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Eric Baker (22 September 1920 – July 1976) was one of the founders of the human rights group Amnesty International and the second general secretary of the organisation. He was also a founder of the Campaign for Nuclear Disarmament.

Baker was a member of the Religious Society of Friends (Quakers), and served as head of the Quaker Peace and Social Witness, an organisation of Quakers in Britain working to promote and practise the Quaker testimonies of peace, equality, simplicity and truth.

Life and career

A pacifist, Baker was registered as a conscientious objector during World War II. His description of justifying this to his tribunal remains in the current[1] revision of the British Quaker Faith and Practice[2]. During the war, Baker worked on the “Famine Relief” campaign, raising funds to send food to the war-torn European continent, educate the British public, and pressure the government. From 1946 to 1948 he ran a Quaker centre in Delhi, India.

Baker was general secretary of the National Peace Council from 1954 to 1959. In this role he wrote an article entitled 'Psychological warfare a challenge to democracy', and a policy statement on a 'Campaign to secure international agreement on the prohibition of nuclear weapons', Dec 1959.

In the late 1950s and early 1960s, Baker made four peace missions to Cyprus on behalf of the Friends Peace & International Affairs Committee (FPIAC)[3], writing about the peace settlement there[4]

While working on the Cyprus issue Baker became friends with Peter Benenson, the primary founder of Amnesty International (AI). They discussed political, ethical and religious issues. Benenson described Baker as "a partner in the launching of the project"[5] and together they directed the 'Appeal for Amnesty 1961', speaking almost daily on the phone, jointly corresponding with politicians, churches and the media, and gathering a small number of other supporters. Their shared ideas were often written down on napkins in bars, and influenced the 1961 Observer article by Benenson which initially attracted worldwide publicity to the cause. Baker assisted Benenson with both the research and shaping of Benenson's book called persecution ’61, which listed case-studies of current political prisoners. Benenson noted that without Baker's work it would not have been achieved.[6]

It was at Baker's suggestion that the now-famous term 'prisoner of conscience' was adopted and became central to Amnesty International, as did Baker's view that they should support those who were not themselves advocating or condoning violence. Baker subsequently explained his view that AI represented the response of men and women ‘who are tired of the polarized thinking which is the result of the Cold War and similar conflicts but who are deeply concerned with those who are suffering simply because they are suffering.’[6]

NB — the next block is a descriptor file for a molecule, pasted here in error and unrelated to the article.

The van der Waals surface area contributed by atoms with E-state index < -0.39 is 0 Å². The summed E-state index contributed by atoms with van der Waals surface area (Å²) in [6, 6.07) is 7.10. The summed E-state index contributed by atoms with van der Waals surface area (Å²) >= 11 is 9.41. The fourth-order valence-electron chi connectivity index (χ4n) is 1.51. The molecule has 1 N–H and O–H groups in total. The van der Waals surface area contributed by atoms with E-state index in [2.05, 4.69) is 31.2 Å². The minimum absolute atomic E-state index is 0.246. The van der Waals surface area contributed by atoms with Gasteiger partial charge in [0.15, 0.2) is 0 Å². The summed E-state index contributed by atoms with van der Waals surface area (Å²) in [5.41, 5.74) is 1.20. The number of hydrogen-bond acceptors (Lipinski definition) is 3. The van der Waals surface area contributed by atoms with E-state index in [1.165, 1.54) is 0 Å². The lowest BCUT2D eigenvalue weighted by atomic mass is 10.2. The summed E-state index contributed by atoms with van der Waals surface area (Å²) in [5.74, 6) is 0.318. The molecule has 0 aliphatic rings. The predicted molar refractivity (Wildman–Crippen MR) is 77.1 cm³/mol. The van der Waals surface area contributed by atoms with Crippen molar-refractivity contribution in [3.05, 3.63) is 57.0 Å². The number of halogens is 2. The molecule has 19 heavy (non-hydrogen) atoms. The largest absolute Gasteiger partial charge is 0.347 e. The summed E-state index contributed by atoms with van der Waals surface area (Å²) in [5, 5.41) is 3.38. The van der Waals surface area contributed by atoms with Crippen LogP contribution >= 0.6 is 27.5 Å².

Baker became secretary general of AI in 1966. The organisation was in something of a crisis as a result of Benenson's resignation as president, originating in his concerns that AI activities critical of the British Government were being suppressed and his wish to move the organisation headquarters to Switzerland. The position of president was abolished, and Eric Baker was chosen as secretary general. It is reported that Baker faced a formidable task, with morale at its lowest and distrust in the London office running high, and that he had to reestablish AI's stability and sense of purpose. By July 1968, when Martin Ennals was appointed secretary general, the number of AI groups was growing again, and more than a tenth of the prisoners of conscience the group adopted were freed[7]

Baker also became Chairman of the British section of Amnesty International, Vice Chairman of the International Executive Committee of Amnesty, and Chairman of Amnesty's Sub-committee for the Abolition of Torture.

Baker continued his peace activism in the context of the Religious Society of Friends. He organised sessions on political prisoners and torture at the 1974 Yearly Meeting of the Religious Society of Friends in London and at the Triennial Meeting of the Friends World Committee for Consultation in 1976, resulting in agreed statements calling for activism to end the use of torture[8]

Non-profit organization positions
Preceded by
Peter Benenson
Secretary-General of Amnesty International
Succeeded by
Martin Ennals


  1. ^ As of 2007
  2. ^ Baker, E. (1941) Letter to Josiah Knight quoted in Quaker Faith and Practice. Retrieved 2 January 2006
  3. ^ The Friend (2004) Cyprus: Long Division
  4. ^ Baker, E. (1959) The Settlement in Cyprus. The Political Quarterly, Vol 30(3) p244
  5. ^ Benenson, P. (1983). Memoir
  6. ^ a b Buchanan, T. (2002) The Truth Will Set You Free': The Making of Amnesty International. Journal of Contemporary History 37(4) pp. 575-597
  7. ^ Funding Universe Amnesty International Company History derived from International Directory of Company Histories, Vol. 50. St. James Press, 2003. Retrieved 2nd January 2006
  8. ^ Britain Yearly Meeting (1995) Social responsibility - social justice (Torture) section of Online Quaker Faith and Practice. Retrieved 2nd January 2006

External links



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